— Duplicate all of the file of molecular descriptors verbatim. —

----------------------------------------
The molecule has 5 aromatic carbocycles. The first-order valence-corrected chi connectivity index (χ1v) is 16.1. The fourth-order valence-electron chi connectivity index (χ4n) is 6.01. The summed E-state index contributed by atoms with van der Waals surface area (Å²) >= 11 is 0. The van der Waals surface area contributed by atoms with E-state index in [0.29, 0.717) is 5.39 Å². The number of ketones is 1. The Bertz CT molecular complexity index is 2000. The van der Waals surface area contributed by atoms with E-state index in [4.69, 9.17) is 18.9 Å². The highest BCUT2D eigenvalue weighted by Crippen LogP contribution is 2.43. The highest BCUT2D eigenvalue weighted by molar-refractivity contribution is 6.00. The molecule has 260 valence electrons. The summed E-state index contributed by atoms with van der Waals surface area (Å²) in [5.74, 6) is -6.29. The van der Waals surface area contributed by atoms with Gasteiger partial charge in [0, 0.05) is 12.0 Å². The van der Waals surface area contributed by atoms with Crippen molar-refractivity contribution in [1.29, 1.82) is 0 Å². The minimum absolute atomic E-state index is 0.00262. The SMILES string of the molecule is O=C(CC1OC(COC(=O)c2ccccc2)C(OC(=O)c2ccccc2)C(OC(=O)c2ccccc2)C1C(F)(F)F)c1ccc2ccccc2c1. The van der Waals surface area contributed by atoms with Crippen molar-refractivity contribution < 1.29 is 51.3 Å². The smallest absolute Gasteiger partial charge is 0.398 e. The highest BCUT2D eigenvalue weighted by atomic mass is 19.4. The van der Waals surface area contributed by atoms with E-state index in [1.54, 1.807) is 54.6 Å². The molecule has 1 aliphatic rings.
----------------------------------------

The molecule has 5 aromatic carbocycles. The first-order valence-corrected chi connectivity index (χ1v) is 16.1. The fourth-order valence-electron chi connectivity index (χ4n) is 6.01. The summed E-state index contributed by atoms with van der Waals surface area (Å²) >= 11 is 0. The van der Waals surface area contributed by atoms with E-state index in [0.29, 0.717) is 5.39 Å². The number of ketones is 1. The Bertz CT molecular complexity index is 2000. The van der Waals surface area contributed by atoms with E-state index in [4.69, 9.17) is 18.9 Å². The highest BCUT2D eigenvalue weighted by Crippen LogP contribution is 2.43. The highest BCUT2D eigenvalue weighted by molar-refractivity contribution is 6.00. The molecule has 260 valence electrons. The summed E-state index contributed by atoms with van der Waals surface area (Å²) in [5.74, 6) is -6.29. The van der Waals surface area contributed by atoms with Gasteiger partial charge in [0, 0.05) is 12.0 Å². The van der Waals surface area contributed by atoms with Crippen molar-refractivity contribution in [1.29, 1.82) is 0 Å². The minimum absolute atomic E-state index is 0.00262. The SMILES string of the molecule is O=C(CC1OC(COC(=O)c2ccccc2)C(OC(=O)c2ccccc2)C(OC(=O)c2ccccc2)C1C(F)(F)F)c1ccc2ccccc2c1. The van der Waals surface area contributed by atoms with Crippen molar-refractivity contribution < 1.29 is 51.3 Å². The smallest absolute Gasteiger partial charge is 0.398 e. The highest BCUT2D eigenvalue weighted by atomic mass is 19.4. The van der Waals surface area contributed by atoms with E-state index in [1.54, 1.807) is 54.6 Å². The molecule has 1 aliphatic rings.